Applications and their side effects by Mark Seemann
All applications have side-effects, but you can isolate those side-effects at the boundaries.
In my Encapsulation and SOLID Pluralsight course, I introduce Command-Query Separation (CQS) as a fundamental tool that will help you think about encapsulation. (I didn't come up with this myself, but rather picked it up from Bertrand Meyer's Object-Oriented Software Construction.)
Despite the age of the CQS principle, it's still news to many people, and I get lots of questions about it; I attempt to answer them as well as I can. Most questions are about specific situations where the inquirer can't see a way out of issuing a Query and at the same time producing a side-effect.
Perhaps the most common situation comes up when auditing comes into play. In some domains, auditing is a legal requirement. Asking any question must produce the side-effect that an audit record is created.
How can you reconcile such requirements with CQS?
It may be helpful to first take a step back and attempt to answer the question: what's a side-effect, anyway?
Perhaps we can learn from Functional Programming (gee, who'd have thunk!?), because Functional Programming is all about taming side-effects. Apparently, Simon Peyton-Jones once said during an introduction to Haskell, that if your program has no side-effects, it cannot print a result, it cannot ask for input, it cannot interact with the network or the file system. All it does is heat up the CPU, after which someone from the audience interjected that heating up the CPU is also a side-effect, so, technically speaking, if you want your program to have no side-effects, you cannot even run it. (I only have this story on second hand, but it makes an important point.)
Clearly, there's no such thing as a truly side-effect free program, so how do we define what a side-effect is?
In strictly Functional languages, a side-effect occurs whenever a function isn't referentially transparent. This fancy term means that you can replace a function call with its return value. If a function call isn't equivalent to its return value, it's either because the function call also has a side-effect, or because some side-effect caused the return value to change.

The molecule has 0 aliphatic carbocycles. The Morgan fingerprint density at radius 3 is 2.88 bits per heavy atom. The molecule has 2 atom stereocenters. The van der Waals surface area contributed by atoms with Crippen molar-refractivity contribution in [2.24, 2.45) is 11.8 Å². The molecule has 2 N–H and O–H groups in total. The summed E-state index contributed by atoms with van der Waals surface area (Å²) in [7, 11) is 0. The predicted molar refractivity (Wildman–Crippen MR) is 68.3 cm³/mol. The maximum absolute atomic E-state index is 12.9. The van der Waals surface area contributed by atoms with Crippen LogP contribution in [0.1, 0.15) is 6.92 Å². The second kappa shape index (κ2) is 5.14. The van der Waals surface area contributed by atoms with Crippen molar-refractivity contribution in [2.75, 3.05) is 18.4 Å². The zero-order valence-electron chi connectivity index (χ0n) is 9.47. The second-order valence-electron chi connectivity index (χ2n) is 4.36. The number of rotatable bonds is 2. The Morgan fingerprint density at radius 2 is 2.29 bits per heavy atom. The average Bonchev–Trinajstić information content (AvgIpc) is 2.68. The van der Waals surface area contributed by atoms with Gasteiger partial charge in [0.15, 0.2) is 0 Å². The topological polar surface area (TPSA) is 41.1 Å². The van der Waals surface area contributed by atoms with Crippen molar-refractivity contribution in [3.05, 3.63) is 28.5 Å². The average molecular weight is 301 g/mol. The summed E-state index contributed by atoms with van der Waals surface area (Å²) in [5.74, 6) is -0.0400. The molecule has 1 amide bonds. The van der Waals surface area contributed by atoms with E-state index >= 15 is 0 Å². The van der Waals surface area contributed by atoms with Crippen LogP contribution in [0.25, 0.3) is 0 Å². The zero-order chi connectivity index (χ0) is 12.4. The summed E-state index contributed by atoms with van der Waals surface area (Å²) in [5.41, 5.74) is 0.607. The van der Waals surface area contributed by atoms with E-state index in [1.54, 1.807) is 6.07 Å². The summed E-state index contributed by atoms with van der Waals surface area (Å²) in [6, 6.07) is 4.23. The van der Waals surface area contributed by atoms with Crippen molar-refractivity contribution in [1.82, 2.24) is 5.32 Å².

This is closely related to the popular definition of a Query in CQS: Asking the question mustn't change the answer. This is, though, a weaker statement, because it allows a change in global state (e.g. another process updating a database record) to change the answer between two identical queries.
In a completely different context, in REST it's often helpful to distinguish between safe and idempotent requests. The term safe is closely related to a side-effect free Query. As REST in Practice states (p. 38): "By safe, we mean a GET request generates no server-side effects for which the client can be held responsible" (my emphasis). That can often be a useful distinction when thinking about CQS. A Query may cause a side-effect to happen (such as an audit record being written), but that side-effect doesn't concern the client.
Applications are never side-effect free #
All of the above is useful because there's a large set of side-effects we can ignore in practice. We can ignore that the CPU heats up. We can ignore that web servers log HTTP requests. We can (probably) ignore that audit records are written. Such side-effects don't change the answer of a Query.
There may still be cases where you need to deal explicitly with side-effects. You may wish to acknowledge to a user that a file was written. You may want to return a receipt to a client that your service received a document.
It's important to realise that at the application level, applications are all about side-effects.
- Applications may have GUIs; every time the application updates the screen, that's a side-effect.
- An application may be a REST service; it handles HTTP, which is modelled on the Request-Response pattern. Even POST requests have responses. Everything in HTTP looks like Queries, because responses are return values.
- Applications may write to a database; clearly, side-effects are involved.
Applications, on the other hand, are compositions of all relevant concerns. As I've previously described, at the boundaries, applications aren't Object-Oriented. Neither are they Functional. All applications must have a boundary where Encapsulation, or FP, or CQS, doesn't apply. The trick is to keep that boundary as thin as possible.
Thus, if you must violate CQS, do it in the boundary of the application. As an example, perhaps you're creating a REST service that enables clients to create new resources with POST requests. As a response, you want to return the address of the new resource. That violates CQS, but if you keep that violation at the entry point of the request, you've isolated the violation to the boundary of the application.
It can be difficult to follow CQS, until you get your head around it, but it's always possible to apply it - except at the application boundary.
How do we know that we can always apply CQS? We know this from Functional Programming. Strict Functional languages like Haskell model everything as Queries (except at the boundaries), and Haskell is a Turing-complete language. If you can model everything as Queries, it should be clear that you can also separate Commands and Queries: if in doubt, eliminate the Command; FP shows how to do that.
Even if you're working in an Object-Oriented language, learn some Functional Programming. It'll teach you how to apply CQS, which is a cornerstone of Encapsulation.